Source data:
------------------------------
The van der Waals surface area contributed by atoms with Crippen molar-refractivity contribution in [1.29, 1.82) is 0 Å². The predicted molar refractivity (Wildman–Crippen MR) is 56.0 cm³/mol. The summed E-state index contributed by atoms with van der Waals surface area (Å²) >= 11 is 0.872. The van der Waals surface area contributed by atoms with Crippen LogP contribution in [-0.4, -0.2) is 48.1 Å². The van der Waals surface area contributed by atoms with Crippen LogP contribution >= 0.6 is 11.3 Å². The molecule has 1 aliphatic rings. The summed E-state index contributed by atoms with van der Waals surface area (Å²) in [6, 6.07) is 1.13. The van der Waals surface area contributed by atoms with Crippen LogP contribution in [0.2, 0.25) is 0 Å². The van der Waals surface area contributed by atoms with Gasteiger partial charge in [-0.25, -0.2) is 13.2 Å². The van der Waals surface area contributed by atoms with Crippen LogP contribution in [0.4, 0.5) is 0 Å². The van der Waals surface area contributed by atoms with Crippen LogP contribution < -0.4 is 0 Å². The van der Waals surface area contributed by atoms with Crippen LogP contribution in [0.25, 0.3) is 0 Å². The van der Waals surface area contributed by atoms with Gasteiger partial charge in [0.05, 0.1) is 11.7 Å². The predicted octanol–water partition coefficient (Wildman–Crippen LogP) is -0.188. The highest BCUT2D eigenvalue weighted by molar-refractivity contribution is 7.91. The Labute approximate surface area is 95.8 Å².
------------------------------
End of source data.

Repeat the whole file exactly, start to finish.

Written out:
The van der Waals surface area contributed by atoms with Crippen molar-refractivity contribution in [1.29, 1.82) is 0 Å². The predicted molar refractivity (Wildman–Crippen MR) is 56.0 cm³/mol. The summed E-state index contributed by atoms with van der Waals surface area (Å²) >= 11 is 0.872. The van der Waals surface area contributed by atoms with Crippen LogP contribution in [-0.4, -0.2) is 48.1 Å². The van der Waals surface area contributed by atoms with Crippen LogP contribution >= 0.6 is 11.3 Å². The molecule has 1 aliphatic rings. The summed E-state index contributed by atoms with van der Waals surface area (Å²) in [6, 6.07) is 1.13. The van der Waals surface area contributed by atoms with Crippen LogP contribution in [0.2, 0.25) is 0 Å². The van der Waals surface area contributed by atoms with Gasteiger partial charge in [-0.25, -0.2) is 13.2 Å². The van der Waals surface area contributed by atoms with Crippen LogP contribution in [0.4, 0.5) is 0 Å². The van der Waals surface area contributed by atoms with Crippen LogP contribution < -0.4 is 0 Å². The van der Waals surface area contributed by atoms with Crippen LogP contribution in [0.25, 0.3) is 0 Å². The van der Waals surface area contributed by atoms with Gasteiger partial charge in [0.05, 0.1) is 11.7 Å². The predicted octanol–water partition coefficient (Wildman–Crippen LogP) is -0.188. The highest BCUT2D eigenvalue weighted by molar-refractivity contribution is 7.91. The Labute approximate surface area is 95.8 Å².